So the “retirement” of No. 42, which had been engineered by MLB a decade earlier at the 50th anniversary of the historic event, was given a one-day moratorium for the tribute, and a number of other players, including one Barry Bonds, quickly signed on.

I think it’s a great idea, and I also like the idea because of the link to our hobby. I suspect that by the time April 15 rolls around, every team will have a No. 42 out there, creating a number of wonderful collectibles in the process. We asked MLB officials what was going to happen to the jerseys; initial word was that there was no official word yet. The site winds up the repository for an imposing pile of game-used stuff, so I assume that’s an option, or maybe the option.


Original Jackie Robinson artwork by Darryl Vlasak (at right)

It would also seem to be a great way to raise money for charitable purposes, something that MLB has done in a big way for many years in conjunction with The Jackie Robinson Foundation. How much would somebody pay for a game-used No. 42 jersey used by Ken Griffey Jr. and signed by him? I dunno, but I bet it’s a pile.

A number of newspapers recounted the good-news story of modern ballplayers offering such proper genuflection to one of the giants who came before them; they then fouled off the rest of the story with a tortured linkage.

Several newspapers in MLB cities juxtaposed the No. 42 jersey story with the yesterday’s news demographic dirge about how the overal number of blacks has declined in Major League Baseball over the last two decades.

Gimmee a break! While the change in MLB’s demographics is a legitimate story – think about baseball’s expanded and wildly successful efforts to tap Latin American nations for talent – linking it to what Jackie Robinson did is silly and ultimately trivializes what he accomplished.

What Robinson faced in 1947 – and indeed, what a generation of black ballplayers faced – was a brutal, malignant institution that denied the basic humanity of an entire race. The decline in the numbers of blacks playing Major League Baseball – now below 10 percent – has been the result of a number of factors, virtually all rising independent of one another and hardly the result of any Pumpise Green-like quota somehow quietly installed by bigoted execs eager to cling to some final shadow of the color line.

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The last bit of business in this blog entry will be to address – albeit a bit collectively – some of the postings to my earlier blogs. Some of them included the kind of broader criticisms of SCD that we get – and take quite seriously – but don’t necessarily lend themselves to individual responses via the blog.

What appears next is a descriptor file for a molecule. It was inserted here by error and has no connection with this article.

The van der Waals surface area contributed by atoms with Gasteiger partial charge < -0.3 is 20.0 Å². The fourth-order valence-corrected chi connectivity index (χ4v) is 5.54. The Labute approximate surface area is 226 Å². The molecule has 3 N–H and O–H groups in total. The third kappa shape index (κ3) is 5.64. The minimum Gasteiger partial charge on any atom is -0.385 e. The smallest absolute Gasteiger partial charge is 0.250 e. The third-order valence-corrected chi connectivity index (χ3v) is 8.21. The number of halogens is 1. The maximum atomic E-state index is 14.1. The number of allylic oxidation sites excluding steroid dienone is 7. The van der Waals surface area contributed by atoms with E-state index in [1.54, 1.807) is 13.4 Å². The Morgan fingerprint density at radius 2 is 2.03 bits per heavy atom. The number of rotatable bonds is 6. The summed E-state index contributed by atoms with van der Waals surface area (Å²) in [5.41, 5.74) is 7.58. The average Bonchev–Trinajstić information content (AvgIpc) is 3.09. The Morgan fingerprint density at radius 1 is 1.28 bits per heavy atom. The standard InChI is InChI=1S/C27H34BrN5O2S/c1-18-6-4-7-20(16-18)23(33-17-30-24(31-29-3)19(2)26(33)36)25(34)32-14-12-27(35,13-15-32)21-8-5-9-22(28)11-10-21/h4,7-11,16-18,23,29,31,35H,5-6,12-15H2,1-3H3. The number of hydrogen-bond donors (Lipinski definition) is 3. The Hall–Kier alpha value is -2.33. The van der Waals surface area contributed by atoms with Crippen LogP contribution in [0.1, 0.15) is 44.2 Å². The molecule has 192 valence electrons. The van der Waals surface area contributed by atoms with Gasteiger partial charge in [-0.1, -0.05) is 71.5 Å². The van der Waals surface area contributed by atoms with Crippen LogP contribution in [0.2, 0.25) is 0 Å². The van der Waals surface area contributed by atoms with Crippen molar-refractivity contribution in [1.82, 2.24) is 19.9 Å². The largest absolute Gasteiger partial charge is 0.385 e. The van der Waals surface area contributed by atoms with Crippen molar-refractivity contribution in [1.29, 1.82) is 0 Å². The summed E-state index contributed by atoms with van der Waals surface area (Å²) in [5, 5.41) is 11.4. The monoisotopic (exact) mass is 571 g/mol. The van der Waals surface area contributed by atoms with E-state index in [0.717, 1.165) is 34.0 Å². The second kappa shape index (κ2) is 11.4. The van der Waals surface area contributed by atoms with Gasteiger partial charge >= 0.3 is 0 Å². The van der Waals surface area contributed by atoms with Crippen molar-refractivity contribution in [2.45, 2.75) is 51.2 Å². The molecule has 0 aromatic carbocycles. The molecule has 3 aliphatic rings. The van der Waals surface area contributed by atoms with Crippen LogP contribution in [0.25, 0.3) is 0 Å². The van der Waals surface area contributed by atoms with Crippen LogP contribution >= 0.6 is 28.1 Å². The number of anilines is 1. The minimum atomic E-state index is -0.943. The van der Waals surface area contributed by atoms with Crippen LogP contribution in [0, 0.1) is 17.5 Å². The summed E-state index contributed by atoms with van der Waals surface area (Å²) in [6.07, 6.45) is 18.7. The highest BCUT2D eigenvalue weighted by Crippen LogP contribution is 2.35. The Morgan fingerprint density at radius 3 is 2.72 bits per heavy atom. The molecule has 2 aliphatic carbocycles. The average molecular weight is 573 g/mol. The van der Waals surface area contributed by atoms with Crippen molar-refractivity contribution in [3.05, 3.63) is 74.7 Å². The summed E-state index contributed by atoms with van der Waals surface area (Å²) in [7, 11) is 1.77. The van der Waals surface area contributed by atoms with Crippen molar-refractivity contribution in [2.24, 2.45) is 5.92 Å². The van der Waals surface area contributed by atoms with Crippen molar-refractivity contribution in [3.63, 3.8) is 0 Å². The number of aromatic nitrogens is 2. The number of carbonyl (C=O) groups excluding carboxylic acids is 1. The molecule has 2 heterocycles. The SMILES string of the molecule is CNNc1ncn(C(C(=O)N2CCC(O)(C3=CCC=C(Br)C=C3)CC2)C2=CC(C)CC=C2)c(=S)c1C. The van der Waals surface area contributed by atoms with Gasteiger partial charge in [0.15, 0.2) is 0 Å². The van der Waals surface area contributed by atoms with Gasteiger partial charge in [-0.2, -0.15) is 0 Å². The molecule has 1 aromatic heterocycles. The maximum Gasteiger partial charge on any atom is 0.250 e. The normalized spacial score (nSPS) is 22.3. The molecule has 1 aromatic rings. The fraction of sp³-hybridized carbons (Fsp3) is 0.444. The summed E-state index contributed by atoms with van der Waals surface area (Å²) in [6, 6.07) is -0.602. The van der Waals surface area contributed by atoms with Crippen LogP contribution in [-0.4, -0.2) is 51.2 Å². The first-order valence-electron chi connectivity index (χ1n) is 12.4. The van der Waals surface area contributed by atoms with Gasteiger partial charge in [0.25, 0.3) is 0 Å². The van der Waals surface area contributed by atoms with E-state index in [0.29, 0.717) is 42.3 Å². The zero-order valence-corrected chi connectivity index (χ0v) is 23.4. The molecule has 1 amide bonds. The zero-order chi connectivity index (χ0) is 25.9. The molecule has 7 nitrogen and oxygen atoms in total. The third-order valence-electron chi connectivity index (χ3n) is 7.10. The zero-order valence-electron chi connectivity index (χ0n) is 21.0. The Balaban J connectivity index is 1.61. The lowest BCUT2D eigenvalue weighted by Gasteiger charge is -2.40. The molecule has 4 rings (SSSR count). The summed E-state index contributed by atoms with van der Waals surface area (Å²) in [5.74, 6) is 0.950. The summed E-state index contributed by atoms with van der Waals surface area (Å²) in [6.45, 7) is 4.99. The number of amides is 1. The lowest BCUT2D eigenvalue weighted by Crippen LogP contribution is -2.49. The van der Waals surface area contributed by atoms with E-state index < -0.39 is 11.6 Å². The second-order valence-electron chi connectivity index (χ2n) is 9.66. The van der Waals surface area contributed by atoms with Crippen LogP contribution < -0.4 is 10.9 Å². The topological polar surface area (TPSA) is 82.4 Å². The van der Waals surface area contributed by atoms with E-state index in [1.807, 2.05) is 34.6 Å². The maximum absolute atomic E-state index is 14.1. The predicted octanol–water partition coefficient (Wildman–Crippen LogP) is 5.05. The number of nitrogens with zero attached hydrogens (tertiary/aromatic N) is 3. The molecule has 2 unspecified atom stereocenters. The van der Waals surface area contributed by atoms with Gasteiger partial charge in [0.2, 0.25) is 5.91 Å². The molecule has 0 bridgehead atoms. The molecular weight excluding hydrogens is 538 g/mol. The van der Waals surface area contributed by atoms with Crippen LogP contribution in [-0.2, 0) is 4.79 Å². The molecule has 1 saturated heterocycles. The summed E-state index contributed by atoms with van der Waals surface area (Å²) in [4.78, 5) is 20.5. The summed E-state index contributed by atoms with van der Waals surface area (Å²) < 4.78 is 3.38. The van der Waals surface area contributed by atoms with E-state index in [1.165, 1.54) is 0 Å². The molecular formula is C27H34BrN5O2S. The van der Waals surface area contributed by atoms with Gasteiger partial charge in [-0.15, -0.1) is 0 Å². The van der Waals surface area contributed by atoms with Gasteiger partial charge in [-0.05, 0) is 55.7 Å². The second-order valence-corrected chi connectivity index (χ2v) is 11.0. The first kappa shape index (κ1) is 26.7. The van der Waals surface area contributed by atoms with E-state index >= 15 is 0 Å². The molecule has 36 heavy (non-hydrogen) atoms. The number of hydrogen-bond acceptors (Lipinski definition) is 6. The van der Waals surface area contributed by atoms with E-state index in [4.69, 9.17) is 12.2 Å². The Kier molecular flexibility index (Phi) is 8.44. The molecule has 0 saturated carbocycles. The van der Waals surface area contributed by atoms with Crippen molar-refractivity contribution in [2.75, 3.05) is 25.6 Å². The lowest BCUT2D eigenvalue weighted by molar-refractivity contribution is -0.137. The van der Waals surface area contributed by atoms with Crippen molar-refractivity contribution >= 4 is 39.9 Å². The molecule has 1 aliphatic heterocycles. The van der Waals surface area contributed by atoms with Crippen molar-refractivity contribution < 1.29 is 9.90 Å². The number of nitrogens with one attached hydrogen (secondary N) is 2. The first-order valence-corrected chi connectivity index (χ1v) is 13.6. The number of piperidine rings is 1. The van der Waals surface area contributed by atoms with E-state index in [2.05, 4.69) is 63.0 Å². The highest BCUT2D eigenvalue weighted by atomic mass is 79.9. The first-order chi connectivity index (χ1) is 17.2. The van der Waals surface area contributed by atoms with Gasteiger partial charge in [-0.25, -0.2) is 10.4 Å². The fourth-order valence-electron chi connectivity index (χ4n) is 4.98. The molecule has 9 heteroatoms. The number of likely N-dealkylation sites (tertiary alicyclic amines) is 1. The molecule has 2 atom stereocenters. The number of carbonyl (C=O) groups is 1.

So I’ll note that we sincerely value our readers and our advertisers, and that auction advertising is indeed a major component of the magazine. Like everything else, SCD has changed dramatically over the past 10-15 years, with a good deal of that change dictated by the 800-lb. e
lephant in the room: the Internet. The articles are not paid for by advertisers; any time we do special sections with linked editorial and advertising content we diligently label the pages thusly.

The charges that our coverage has diverted away from new cards is a fair one; that was an editorial decision that was deemed of strategic importance quite a few years ago, and in any event, we feel our sister publication, Tuff Stuff magazine, offers a great repository for articles and features about the newer material. I could also add that the change is hardly absolute: our plan is to have the 2007 Topps Heritage cards on the cover of this week’s issue of SCD (May 4).

Other criticisms of individual advertisers also must face a collective response: grousing about specific businesses and individuals is, I guess, one of the democratic aspects of the Blogosphere, but it doesn’t strike me as particularly engrossing debate for forums where we try to involve our readers in some of the important issues facing the hobby. Companies that provide newly created autographed memorabilia, for example, confront a host of costs and expenses, and then price their material accordingly. Oh wait, that’s what virtually every business in America does, quite routinely, and consumers respond in the fashion that suits them.

As for carping about Mr. Mint, whom I would quite unabashedly characterize as a friend, all I can say is that the denunciations seem “sooo last week.”

See you next week.